In 1997, on the 50th Anniversary of Jackie’s arrival, Baseball Commissioner Bud Selig announced that Jackie’s Number 42 would be retired for all of baseball, as yet a unique honor. All players then wearing it would be allowed to continue to do so for the remainder of their careers, but no new players could wear it, and no current players could switch to it. The last remaining Number 42 in baseball is Mariano Rivera of the Yankees; the Yankees appeared to have been waiting for Mariano to retire before retiring the number for both him and Jackie, but in 2007, on the 60th Anniversary of Jackie’s arrival, they retired it for Jackie, and presumably will do so again for Mariano when he hangs ‘em up, just as they retired Number 8 for both Bill Dickey and Yogi Berra.

October 24, 1973: Jackie McNamara is born in Glasgow, Scotland. He won 4 Scottish Premier League titles and 3 Scottish Cups with Glasgow’s Celtic Football Club, serving as their Captain in 2005. He now manages a much smaller Glasgow club, but with no less passionate a fan base, Patrick Thistle.

October 24, 1974: Corey James Dillon is born in Seattle. He set single-season rushing yardage records for the University of Washington, the Cincinnati Bengals and the New England Patriots. On October 23, 2000, he rushed for 278 yards against the Denver Broncos, breaking Walter Payton’s 1977 record of 275. Dillon’s record has been surpassed by Jamal Lewis and Adrian Peterson. In the 2004 season, he was a member of the Patriot team that won Super Bowl XXXIX. (By cheating?)

Also on this day, Wilton Alvaro Guerrero is born in Don Gregorio, Dominican Republic. The older brother and former Montreal Expo teammate of Vladimir Guerrero, he is best known for a 1997 incident with the Los Angeles Dodgers, where he was found to have a corked bat. He is now a scout with the Dodgers.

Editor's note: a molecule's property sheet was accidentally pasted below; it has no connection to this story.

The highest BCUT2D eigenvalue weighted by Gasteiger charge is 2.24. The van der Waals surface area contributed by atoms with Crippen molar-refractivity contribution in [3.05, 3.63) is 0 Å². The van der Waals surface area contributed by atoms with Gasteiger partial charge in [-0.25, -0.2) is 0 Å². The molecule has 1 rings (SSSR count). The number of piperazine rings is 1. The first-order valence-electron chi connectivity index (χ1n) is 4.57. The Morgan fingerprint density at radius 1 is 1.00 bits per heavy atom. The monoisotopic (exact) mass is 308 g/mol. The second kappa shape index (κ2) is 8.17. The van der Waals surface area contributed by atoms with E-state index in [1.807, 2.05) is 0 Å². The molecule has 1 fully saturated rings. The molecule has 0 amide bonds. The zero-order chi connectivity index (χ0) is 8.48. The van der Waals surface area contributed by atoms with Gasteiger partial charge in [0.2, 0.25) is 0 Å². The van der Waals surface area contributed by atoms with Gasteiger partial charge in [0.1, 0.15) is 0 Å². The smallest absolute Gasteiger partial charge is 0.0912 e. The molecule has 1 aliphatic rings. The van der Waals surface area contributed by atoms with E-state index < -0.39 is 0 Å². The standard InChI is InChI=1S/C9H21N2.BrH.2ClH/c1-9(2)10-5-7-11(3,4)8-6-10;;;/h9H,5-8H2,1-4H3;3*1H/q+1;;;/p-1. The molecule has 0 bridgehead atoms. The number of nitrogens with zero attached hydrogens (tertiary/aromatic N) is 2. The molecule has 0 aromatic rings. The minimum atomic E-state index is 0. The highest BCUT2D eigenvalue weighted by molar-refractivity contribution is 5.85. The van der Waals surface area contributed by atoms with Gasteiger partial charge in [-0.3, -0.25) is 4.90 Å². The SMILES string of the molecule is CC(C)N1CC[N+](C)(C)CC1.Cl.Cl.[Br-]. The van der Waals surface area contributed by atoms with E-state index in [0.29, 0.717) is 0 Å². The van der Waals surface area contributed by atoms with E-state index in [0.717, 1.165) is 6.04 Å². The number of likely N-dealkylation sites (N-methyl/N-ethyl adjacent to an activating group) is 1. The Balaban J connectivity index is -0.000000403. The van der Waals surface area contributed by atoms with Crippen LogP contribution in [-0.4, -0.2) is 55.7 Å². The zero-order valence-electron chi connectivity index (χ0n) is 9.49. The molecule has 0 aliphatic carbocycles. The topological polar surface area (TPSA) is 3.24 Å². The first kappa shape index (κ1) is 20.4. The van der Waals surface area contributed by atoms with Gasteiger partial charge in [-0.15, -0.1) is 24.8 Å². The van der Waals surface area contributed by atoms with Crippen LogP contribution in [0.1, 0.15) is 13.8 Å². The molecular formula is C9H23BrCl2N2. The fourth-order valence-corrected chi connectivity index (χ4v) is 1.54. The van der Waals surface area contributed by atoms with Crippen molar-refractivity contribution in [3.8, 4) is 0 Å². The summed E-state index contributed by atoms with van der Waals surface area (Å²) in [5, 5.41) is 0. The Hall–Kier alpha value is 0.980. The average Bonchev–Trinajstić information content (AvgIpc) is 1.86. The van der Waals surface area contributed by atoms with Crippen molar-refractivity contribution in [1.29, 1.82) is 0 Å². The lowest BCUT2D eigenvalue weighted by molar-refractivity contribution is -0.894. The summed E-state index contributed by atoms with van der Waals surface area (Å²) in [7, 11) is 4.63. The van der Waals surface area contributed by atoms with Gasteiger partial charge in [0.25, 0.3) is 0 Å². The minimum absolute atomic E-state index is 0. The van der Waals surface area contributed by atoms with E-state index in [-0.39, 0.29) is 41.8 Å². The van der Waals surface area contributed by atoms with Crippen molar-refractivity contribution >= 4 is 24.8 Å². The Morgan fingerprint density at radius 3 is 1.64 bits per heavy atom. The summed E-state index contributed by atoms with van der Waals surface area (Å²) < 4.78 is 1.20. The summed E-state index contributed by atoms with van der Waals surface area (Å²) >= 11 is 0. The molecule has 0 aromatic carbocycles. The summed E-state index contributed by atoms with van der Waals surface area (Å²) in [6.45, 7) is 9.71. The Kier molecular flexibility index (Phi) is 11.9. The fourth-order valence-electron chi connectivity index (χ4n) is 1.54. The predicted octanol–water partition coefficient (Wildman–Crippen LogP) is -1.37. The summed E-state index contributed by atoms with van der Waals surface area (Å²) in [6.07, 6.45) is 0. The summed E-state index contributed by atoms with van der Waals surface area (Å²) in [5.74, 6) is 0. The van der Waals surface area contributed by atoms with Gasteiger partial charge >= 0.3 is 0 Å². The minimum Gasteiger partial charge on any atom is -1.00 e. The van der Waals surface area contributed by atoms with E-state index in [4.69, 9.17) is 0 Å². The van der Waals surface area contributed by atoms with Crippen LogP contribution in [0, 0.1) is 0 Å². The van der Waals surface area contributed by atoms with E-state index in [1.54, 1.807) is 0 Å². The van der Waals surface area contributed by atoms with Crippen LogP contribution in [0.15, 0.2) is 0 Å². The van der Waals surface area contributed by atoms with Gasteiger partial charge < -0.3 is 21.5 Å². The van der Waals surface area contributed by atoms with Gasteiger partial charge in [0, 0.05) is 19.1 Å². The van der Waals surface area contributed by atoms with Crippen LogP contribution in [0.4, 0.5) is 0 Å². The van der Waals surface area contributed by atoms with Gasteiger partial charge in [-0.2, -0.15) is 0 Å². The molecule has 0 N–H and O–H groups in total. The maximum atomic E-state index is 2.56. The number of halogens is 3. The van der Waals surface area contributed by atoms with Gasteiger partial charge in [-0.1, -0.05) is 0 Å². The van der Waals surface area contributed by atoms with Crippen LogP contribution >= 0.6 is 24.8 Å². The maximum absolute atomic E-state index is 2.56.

Also on this day, Jamal David Mayers is born. One of 26 black players currently in the NHL, the right wing was an Alternate Captain for his hometown team, the Toronto Maple Leafs. A dream come true... or, considering the Leafs’ ineptitude the last few years, a nightmare? He's now with the Chicago Blackhawks.

October 24, 1975: Juan Pablo Angel is born in Medellin, Colombia.  He now plays for the Los Angeles club Chivas USA, after starring for the New York Red Bulls. He previously played for River Plante in Buenos Aires, Argentina and Aston Villa in Birmingham, England.

October 24, 1981: The Dodgers tie the World Series up at 2 games apiece, 8-7, thanks to some poor Yankee fielding.

October 24, 1985: Wayne Mark Rooney is born in Liverpool. Perhaps the most celebrated active soccer player in England, he grew up as an Everton fan – even sharing his birthday with the club’s home ground, Goodison Park. After reaching Everton’s first team when not yet 17 (and the England national team at 19), he publicly said he was “Everton ‘til I die,” but, citing the club’s inability to qualify for European competition, demanded a transfer (soccertalk for “trade”), and Manchester United paid 25.6 million pounds for him (about $42 million). If there’s one thing Liverpool and Everton fans agree on, it’s that they hate Manchester United with a flaming red (or blue) passion.

He has become the face of Man United – unfortunately, since his squinty eyes, uneven teeth, sticky-out ears, oddly-shaped head and heavier-than-recommended weight have gotten him nicknamed “Shrek.” He is also frequently called a “chav” due to his, shall we say, lack of refinement; this is not aided by a tattoo on his arm, with the words “Just Enough Education To Perform.”

One of his first acts for Man U, in October 2004, was a dive that was not called, leading to a penalty shot that ended Arsenal’s English-record 49-game unbeaten streak. (His first League goal, for Everton in 2002, ended a 30-game unbeaten streak for Arsenal, but this time he cheated, and he and every ManUre fan on the planet know he did.)